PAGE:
FEB 18 will be a key date in the history of rural Britain – the introduction of the hunting ban will end nearly 400 years of some of the most closely held and prized country pursuits.

Nearly 12,000 individuals could lose their livelihoods and more than 250 hunts across England and Wales face an uncertain future.

But the earlier sabre-rattling of pro-hunt activists and the prediction of running battles with police, have given way to forecasts of a measured response that is more conciliation than confrontation, and more concession than conflict.

Since the ban date was announced the hunts have ditched talk of a campaign of civil disobedience and instead devised a strategy that will allow the hunts to make the best of a much-reduced hand.

Under the discreet direction of the Countryside Alliance and the Council of Hunting Associations most hunts will have amended their constitutions removing all references to illegal hunting, instead adopting legal hunting activities.

They have renegotiated arrangements the hunts hold with farmers, seeking permission to use land for legal hunting activities.

Many hunts plan to meet as normal on Feb 19 and the alliance is expecting over 300,000 people to turn out in support.

Some plan to go with the intention of partaking in a legal activity while some may use their new constitutions as a cover to continue hunting foxes.

The hunts have also made use of relationships developed with the police during the years of conflict between hunt supporters and hunt saboteurs. Many hunt masters have held briefings with senior police officials to discuss their intentions after the ban.

Chief inspector of Dorset police Nik Maton, who is also Dorset’s hunt liaison officer said: “We have a good relationship with our hunts. They have amended their constitution stating their intention to follow the artificial line and we have no reason to believe they won’t, following the undertakings they have made to us.”

But he admitted there would be instances that might warrant further investigation.

“In cases where ‘unintentional’ hunting happens we have urged the hunts to inform us of the incident straight away, before anti-hunt supporters have the opportunity to make other suggestions,” he said.

However, hunts should not interpret this as an opportunity to risk breaking the law.

“The police have made clear that they will enforce the new legislation,” a Home Office statement on hunting said.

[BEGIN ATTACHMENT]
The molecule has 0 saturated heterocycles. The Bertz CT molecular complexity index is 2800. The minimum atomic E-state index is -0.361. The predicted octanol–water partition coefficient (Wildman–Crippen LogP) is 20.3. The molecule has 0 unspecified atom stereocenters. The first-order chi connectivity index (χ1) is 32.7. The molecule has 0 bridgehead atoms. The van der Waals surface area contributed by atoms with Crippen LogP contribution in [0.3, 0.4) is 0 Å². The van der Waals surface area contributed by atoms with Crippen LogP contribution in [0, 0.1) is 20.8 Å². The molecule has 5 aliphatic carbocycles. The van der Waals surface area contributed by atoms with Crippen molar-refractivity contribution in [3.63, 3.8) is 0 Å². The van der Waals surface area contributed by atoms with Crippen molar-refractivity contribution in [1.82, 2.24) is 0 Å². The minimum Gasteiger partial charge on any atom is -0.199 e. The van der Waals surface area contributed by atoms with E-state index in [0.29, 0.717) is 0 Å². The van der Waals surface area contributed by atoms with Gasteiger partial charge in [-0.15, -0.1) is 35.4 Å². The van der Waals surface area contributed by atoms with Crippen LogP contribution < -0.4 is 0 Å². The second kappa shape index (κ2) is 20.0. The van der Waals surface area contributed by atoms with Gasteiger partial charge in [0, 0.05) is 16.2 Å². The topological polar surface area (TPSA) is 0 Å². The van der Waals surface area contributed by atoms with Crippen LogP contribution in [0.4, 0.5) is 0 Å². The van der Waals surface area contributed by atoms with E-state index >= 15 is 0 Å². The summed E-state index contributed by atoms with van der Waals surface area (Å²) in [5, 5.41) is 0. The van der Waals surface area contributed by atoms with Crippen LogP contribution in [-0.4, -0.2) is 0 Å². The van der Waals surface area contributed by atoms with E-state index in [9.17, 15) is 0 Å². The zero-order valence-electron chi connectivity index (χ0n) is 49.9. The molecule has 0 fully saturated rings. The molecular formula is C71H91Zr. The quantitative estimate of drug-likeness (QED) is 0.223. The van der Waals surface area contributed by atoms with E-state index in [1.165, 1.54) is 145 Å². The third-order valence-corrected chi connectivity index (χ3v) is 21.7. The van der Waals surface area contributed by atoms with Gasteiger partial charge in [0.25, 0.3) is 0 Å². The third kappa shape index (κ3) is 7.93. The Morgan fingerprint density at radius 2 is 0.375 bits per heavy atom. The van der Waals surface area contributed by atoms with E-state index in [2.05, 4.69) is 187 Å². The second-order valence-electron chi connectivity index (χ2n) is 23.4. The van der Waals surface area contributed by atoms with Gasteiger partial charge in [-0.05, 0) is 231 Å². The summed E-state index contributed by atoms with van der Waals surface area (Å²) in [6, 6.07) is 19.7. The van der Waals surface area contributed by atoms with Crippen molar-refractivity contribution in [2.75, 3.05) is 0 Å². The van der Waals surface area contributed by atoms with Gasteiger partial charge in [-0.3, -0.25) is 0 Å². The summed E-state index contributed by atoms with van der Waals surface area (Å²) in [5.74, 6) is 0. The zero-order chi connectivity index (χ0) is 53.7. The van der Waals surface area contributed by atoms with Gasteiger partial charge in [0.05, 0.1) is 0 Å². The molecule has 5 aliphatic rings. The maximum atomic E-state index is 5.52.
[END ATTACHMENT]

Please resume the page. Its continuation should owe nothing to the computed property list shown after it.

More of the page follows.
“It should be remembered that this is a cruelty against animals offence and we expect police authorities to prioritise it as such,” the statement added.

Given that the Hunting Act prioritises “the prevention of harm to all people involved” and confers only “powers to arrest, not a duty” police forces have been instructed to consider their existing priorities when deciding how best to enforce the ban.

Furthermore the Home Office is not making any extra resources available, meaning police forces will be heavily dependent on members of the public and anti-hunting groups to report suspected illegal activities.

These groups are free to collect information that can later be passed to the police provided it doesn’t involve using covert techniques. But they also need to avoid doing so by trespassing – an arrestable offence.

“As long as a video, for instance, is of sufficient quality we could consider it as evidence, we may also carry out our own surveillance,” said Nigel Yeo, assistant chief constable of Sussex police and head of public order issues for the association of chief police officers.

“There are a number of ways to bring a successful prosecution without needing to catch somebody in the act, for instance an eye witness statement is very strong evidence,” he said.

Offences under the Hunting Act, while not recorded on the police national computer, are subject to a 5000 fine and possible forfeiture of property. Individuals will also have to declare these offences on formal documents such as firearms applications. Such offences are not imprisonable but if harm is caused to wild animals as a result of illegal hunting, perpetrators could face a custodial sentence.

Those who fail to pay a fine imposed under the Hunting Act, also risk imprisonment.

andrew.watts@rbi.co.uk